I’ve neglected my blog for far too long. I have never been a prolific writer here. I spend most of my time writing working on The Novel. When I’m not doing that I probably spend too much time on Twitter. Then when you add in all the everyday things that get in the way it is not that surprising that the blog is way down on my list of priorities. That, however is going to change. I have just finished the first draft of The Novel. It needs to age before I begin slicing and dicing. While it is locked away in the cellar I plan to start publishing here on a at least a semi-regular basis. I will need to do some behind the scenes work first. You know, knock down the cobwebs, do some dusting, get rid of the bodies under the floorboards, that kind of thing. I may need to find a new host to serve it as well. So let’s plan for a start for a re-launch so to speak around the end of September. I hope to see you then.
You read it right? Ok, here we go.
After the review he wonders “in 30 years from now will our kids look back and read iPad and iPhone reviews with the same sense of antiquity and novelty that I felt as I read Fallow’s piece?”
My guess, for my kids, who are older than Shawn’s by a few years, is no. My boys use our iPad and iPhones on a daily basis and they absolutely love them. I think it is more likely that they will look back on iPad and iPhone reviews 30 years from now with a fond sense of nostalgia, much as I look back at the original Nintendo, Game Boy, or Super Mario Brothers.
Let me tell you a story. When I was a boy, probably 6 to 8 years old, one of the big three TV stations was promoting a contest during Saturday morning cartoons. I think they had paired up with a cereal company and you had to buy the cereal to enter the contest, but it’s not really relevant. The prize for this contest is what I want to talk about. I wanted to win it so bad that it hurt. It’s one of the first electronic devices that I can remember really wanting, you know the kind of wanting that comes from deep, down inside and won’t be ignored until that craving is filled. So what was this marvelous, amazing device that had me in the throes of technolust?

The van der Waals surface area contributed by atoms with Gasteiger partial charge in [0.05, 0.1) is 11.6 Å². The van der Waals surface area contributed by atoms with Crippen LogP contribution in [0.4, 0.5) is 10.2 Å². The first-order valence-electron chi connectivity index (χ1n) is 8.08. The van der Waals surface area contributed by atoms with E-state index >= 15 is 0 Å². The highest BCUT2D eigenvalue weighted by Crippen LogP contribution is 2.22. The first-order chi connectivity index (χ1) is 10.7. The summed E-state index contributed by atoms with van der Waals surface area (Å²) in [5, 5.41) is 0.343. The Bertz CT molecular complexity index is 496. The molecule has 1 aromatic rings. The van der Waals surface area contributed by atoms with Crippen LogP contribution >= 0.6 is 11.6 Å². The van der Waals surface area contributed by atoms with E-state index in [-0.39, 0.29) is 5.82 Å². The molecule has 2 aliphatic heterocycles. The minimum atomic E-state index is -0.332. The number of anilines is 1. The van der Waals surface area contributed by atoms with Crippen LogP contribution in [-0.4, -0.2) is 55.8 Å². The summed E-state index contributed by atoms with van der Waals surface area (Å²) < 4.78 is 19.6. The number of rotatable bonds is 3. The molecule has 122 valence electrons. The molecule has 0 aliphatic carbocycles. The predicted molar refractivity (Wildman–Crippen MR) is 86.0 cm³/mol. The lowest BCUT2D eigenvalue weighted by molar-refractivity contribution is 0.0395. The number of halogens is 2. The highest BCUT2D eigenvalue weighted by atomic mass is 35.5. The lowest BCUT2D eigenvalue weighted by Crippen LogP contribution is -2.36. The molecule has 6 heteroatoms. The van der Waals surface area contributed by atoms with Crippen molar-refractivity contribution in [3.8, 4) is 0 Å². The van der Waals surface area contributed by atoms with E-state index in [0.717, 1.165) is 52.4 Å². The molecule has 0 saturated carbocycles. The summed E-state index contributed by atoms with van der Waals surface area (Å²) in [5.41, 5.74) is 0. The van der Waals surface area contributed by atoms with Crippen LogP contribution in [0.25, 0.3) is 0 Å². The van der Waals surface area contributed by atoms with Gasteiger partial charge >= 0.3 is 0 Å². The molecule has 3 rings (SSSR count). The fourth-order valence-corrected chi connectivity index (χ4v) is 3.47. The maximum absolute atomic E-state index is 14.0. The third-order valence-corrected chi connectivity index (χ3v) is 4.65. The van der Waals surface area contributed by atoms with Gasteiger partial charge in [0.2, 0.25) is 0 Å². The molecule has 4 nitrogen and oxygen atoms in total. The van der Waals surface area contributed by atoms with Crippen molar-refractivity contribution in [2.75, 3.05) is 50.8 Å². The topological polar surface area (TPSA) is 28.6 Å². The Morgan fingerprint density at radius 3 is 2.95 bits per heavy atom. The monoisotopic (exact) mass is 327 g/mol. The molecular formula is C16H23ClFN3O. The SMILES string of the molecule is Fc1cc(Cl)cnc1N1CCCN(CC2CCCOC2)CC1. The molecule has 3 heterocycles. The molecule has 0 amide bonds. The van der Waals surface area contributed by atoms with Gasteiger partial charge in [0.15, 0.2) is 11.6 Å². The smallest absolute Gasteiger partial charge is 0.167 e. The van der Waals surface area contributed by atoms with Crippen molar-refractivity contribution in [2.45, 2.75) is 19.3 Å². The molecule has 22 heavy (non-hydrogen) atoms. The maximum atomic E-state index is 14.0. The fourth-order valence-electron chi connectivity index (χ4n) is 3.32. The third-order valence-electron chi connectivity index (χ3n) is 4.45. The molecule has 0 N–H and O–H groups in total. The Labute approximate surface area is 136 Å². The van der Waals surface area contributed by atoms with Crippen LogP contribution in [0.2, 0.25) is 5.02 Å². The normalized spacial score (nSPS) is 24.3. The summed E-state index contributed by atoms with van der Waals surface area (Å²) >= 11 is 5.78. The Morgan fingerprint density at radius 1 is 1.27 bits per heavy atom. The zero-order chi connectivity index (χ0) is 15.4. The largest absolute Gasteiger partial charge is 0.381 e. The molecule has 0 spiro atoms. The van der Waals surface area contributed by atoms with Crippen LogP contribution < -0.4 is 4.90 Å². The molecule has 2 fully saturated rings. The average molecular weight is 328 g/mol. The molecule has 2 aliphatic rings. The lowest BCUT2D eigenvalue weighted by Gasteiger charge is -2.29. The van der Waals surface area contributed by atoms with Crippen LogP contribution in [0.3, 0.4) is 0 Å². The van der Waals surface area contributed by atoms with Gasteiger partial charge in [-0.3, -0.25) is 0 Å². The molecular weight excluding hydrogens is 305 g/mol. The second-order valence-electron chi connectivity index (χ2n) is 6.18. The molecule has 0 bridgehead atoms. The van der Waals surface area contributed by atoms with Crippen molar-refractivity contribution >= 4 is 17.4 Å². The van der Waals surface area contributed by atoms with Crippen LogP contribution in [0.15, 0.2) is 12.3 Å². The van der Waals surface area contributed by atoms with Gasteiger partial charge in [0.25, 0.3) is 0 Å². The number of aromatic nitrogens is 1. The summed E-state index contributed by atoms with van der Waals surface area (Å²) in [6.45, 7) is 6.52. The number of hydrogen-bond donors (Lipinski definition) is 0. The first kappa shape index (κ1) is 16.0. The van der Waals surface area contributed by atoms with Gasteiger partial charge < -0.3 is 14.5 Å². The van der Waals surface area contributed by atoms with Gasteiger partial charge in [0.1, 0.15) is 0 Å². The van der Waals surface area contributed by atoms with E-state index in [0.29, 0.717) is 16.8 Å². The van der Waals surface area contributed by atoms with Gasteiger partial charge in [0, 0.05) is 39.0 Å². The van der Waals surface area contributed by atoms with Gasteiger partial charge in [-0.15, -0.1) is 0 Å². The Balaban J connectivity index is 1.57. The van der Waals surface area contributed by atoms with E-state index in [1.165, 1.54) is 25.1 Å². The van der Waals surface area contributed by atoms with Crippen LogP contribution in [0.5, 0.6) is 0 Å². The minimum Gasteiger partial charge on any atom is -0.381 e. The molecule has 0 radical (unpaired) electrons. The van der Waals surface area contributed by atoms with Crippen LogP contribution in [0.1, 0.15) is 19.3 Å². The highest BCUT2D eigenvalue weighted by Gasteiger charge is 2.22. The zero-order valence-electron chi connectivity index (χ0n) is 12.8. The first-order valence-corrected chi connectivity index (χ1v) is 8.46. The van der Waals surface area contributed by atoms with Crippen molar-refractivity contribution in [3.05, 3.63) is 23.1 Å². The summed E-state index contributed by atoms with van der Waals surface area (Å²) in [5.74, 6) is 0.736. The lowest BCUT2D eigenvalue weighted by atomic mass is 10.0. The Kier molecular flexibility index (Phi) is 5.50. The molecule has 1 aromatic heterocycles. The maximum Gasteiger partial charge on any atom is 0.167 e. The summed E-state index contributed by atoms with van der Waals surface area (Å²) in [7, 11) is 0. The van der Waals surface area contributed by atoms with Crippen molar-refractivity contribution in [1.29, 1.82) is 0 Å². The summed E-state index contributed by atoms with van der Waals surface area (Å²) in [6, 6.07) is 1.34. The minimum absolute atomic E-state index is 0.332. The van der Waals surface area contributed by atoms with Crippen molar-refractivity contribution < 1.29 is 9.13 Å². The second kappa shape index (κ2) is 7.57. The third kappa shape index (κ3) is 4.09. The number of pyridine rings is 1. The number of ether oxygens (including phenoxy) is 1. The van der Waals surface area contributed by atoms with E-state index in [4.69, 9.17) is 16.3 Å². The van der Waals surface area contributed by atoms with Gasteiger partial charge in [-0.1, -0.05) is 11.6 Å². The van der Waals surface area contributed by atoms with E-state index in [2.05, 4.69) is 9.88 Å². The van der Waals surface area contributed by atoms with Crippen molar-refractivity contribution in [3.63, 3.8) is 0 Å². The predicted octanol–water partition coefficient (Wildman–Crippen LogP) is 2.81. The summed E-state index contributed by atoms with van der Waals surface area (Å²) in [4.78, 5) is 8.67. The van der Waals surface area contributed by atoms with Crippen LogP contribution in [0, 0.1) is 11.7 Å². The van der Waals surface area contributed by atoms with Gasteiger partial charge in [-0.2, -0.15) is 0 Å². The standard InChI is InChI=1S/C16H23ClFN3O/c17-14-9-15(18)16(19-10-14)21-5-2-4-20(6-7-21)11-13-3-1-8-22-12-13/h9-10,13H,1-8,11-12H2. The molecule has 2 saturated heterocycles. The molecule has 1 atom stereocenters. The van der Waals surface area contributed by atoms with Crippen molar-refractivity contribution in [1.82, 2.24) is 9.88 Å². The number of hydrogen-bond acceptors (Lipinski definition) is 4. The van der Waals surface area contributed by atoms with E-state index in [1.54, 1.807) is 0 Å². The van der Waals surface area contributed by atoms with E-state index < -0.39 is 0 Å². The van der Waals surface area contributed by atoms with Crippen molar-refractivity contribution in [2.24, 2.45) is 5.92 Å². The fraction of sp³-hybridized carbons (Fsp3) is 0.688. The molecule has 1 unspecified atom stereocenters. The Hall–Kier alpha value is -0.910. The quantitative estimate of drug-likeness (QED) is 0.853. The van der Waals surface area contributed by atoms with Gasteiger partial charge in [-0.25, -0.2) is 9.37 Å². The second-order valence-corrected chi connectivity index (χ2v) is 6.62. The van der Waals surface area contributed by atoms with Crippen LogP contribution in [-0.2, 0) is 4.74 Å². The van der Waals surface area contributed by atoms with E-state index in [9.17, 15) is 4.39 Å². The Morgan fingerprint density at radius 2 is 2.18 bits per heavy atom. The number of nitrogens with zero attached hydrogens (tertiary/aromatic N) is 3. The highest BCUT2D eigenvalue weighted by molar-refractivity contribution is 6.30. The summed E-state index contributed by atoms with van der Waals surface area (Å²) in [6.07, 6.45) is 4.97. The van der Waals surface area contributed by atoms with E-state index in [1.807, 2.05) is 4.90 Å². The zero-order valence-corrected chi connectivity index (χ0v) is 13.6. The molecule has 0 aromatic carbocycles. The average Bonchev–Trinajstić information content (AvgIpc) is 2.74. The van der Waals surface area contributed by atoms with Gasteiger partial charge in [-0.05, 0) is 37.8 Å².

A hand-held, portable TV. It was a Sony with a telescoping antenna and a 2” by 2” color screen. At that point in my life, that portable TV was the coolest thing I had ever seen. Even now, I can remember the excitement I felt at the prospect of winning it, which was the only way I would ever have gotten one, since it was far too expensive to buy. Just think I could watch TV anywhere; in the car, in my bed under the covers late at night when I was supposed to be asleep, on camping trips, I could even sneak it into school and through its magic be the coolest of the cool kids. I thought that portable TV was awesome, and continued to do so for several more years.
Of course, now, looking back on that TV, it doesn’t seem that amazing. Especially, when compared to the magical iPads and iPhones of today, but it gets me thinking. I wonder what device my boys are going to lust after. What is going to get them excited about the mere prospect of owning it? It’s not the iPad and iPhone, as amazing as those are for most of us, they are normal for my boys and probably your kids too. What’s going to amaze and capture the attention of our kids? What’s going to be the coolest of the cool? Whatever it is, it is going to be awesome, and I can’t wait to find out.
Mat Honan has an interesting and sometimes insightful article up at Gizmodo, The Case Against Google, in which he details Google’s shift from search into something else. Honan believes as many still do that search was Google’s primary product. If you start with this belief it makes Google’s current fumbles with search and paid advertisments over real content, and artificially raising the importance of Google Places, and Google+ over Yelp!, and Twitter to be collosal errors that are out of sync with the company’s DNA and past history. This is the case that Honan presents.
Google is a fundamentally different company than it has been in the past.
I don’t think this is true at all. Google has changed in various ways as a company since its birth and early growth, but I cannot agree that it is fundamentally a different company. Honan believes it is, because he believes that Google has switched their product from search to Google, by which he means everything Google does: Gmail, Maps, Google+, Google Places, and so on.
One Googler authorized to speak for the company on background (meaning I could use the information he gave me, but not directly quote or attribute it) told me something that I found shocking. Google isn’t primarily about search anymore. Sure, search is still a core product, but it’s no longer the core product. The core product, he said, is simply Google.